Four years ago the Republican Party had just been thumped hard in the 2008 elections. They lost the White House and Democrats had large majorities in both houses of Congress. The voters had roundly rejected George W. Bush's policies and the party that maintained them. Republicans were in desperate need of a makeover, and os something to rally a conservative base that also felt let down by the former president. That's when the GOP began their dual strategy: to complicate, block, and frustrate the new president by any means necessary on Capitol Hill and in state governments, and to whip up their hard core followers by Astro-turfing the Tea Party.
The latter arm of their strategy was a devil's bargain, because they were openly stoking extremism of the kind that had once threatened to derail the conservative movement after World War II. More pragmatic conservatives like William F. Buckley expelled the whacko Birchers in the 1960s, and the charismatic and appealing Ronald Reagan became the face of the movement. Ironically, in light of today's developments, it was the Left that proceeded to tear itself apart over ideological differences. The Right became a disciplined machine well-oiled by corporate money and assisted by the decline of the old Fordist economic model.
After the 2008 election, lots of pundits wondered whether conservatism's thirty-year hegemony over American politics was finally coming to an end. I must admit, I was one of them. To prevent such an outcome, the Republican leadership resorted to the nuclear option of unleashing the formerly hidden whacko wing of the part, now rebranded the "Tea Party" and supposedly reflective of broad popular outrage. Stoked by open racial resentment, its lips dripping with the word "nullification," and dominated by a paranoid, extremist mindset, the new radicals may . These were the types of people that the conservative movement had kept in the closet, so as not to freak out moderate voters, but now they were the Republicans' biggest asset.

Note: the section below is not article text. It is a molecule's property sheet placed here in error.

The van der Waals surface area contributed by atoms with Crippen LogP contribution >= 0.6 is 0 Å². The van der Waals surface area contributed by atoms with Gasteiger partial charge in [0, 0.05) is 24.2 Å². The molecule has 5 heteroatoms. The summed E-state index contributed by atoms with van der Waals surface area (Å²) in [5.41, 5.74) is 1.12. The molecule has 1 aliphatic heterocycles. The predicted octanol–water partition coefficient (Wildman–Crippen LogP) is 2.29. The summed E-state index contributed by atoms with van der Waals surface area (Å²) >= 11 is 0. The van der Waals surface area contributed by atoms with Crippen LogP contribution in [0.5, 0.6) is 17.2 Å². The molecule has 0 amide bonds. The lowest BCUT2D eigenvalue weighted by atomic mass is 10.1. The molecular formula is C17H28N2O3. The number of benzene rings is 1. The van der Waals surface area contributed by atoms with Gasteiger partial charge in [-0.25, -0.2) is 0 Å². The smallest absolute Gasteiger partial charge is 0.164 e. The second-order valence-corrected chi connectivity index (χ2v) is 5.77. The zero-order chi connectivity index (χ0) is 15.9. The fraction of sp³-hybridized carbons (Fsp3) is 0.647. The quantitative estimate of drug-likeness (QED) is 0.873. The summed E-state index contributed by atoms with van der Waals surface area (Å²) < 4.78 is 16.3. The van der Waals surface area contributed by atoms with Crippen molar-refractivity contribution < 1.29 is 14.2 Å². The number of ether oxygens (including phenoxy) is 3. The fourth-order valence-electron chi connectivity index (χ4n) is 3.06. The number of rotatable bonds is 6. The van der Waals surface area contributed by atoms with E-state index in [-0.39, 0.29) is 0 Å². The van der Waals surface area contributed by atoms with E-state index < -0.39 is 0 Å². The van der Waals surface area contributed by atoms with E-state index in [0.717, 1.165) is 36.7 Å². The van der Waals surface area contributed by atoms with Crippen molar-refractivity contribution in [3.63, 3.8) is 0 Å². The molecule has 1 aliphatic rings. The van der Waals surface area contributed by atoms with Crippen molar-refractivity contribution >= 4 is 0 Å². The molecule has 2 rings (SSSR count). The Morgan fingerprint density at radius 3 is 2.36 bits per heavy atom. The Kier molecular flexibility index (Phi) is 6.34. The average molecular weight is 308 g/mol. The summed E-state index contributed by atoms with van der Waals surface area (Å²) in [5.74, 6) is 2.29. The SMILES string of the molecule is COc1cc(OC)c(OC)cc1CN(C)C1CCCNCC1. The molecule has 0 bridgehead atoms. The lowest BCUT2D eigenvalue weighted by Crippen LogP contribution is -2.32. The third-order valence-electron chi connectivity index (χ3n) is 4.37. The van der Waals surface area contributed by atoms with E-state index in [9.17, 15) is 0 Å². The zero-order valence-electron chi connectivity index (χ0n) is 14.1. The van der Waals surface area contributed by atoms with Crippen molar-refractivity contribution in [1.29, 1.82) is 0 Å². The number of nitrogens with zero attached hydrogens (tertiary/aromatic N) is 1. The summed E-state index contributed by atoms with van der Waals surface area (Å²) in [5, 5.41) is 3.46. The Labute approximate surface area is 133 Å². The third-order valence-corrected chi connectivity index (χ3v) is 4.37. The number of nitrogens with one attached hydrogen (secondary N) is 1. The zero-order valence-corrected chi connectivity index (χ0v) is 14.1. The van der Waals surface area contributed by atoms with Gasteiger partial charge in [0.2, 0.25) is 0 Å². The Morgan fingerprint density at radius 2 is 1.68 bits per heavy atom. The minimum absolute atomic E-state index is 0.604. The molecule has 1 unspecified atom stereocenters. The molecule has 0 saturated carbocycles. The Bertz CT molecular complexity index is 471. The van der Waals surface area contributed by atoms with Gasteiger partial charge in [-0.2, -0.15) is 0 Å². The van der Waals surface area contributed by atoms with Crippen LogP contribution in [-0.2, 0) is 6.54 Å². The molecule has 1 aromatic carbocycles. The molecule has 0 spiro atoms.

While the Tea Party strategy worked in the short term, getting Republicans back into power and giving the party faithful a sense of purpose and momentum, it was not a strategy meant to last forever. Unfortunately for the party leadership, the Tea Partiers, emboldened by their apparent show of force, do not want to go back to the shadows. In 2012, the Tea Party quickly became a liability, with the likes of Michele Bachmann and Louie Gohmert making the Republicans look like the "stupid party," in the words of Bobby Jindal. It could even be argued that Tea Party candidates like Todd Akin kept the party from regaining the Senate, something that Karl Rove now appears to agree with. His attempt to organize support for establishment candidates has led to brutal internal warfare in the conservative ranks, with the establishment now being threatened by a permanent insurgency.
Of all people, Karl Rove ought to know what happens when you sign a deal with the devil: he always gets his due. Rove's more intelligent and less reckless forbears like Buckley understood that you can't keep political extremists under control. Fanatics of all stripes will stop at nothing to get what they want, which is why they are to be kept from the levers of power. It would be easy for me to gloat at the Right's problems, but by enabling fanaticism, the conservative establishment has been like the sorcerer's apprentice, unleashing dangerous forces beyond its control. For a short-sighted bit of cynical strategy, we all now must suffer.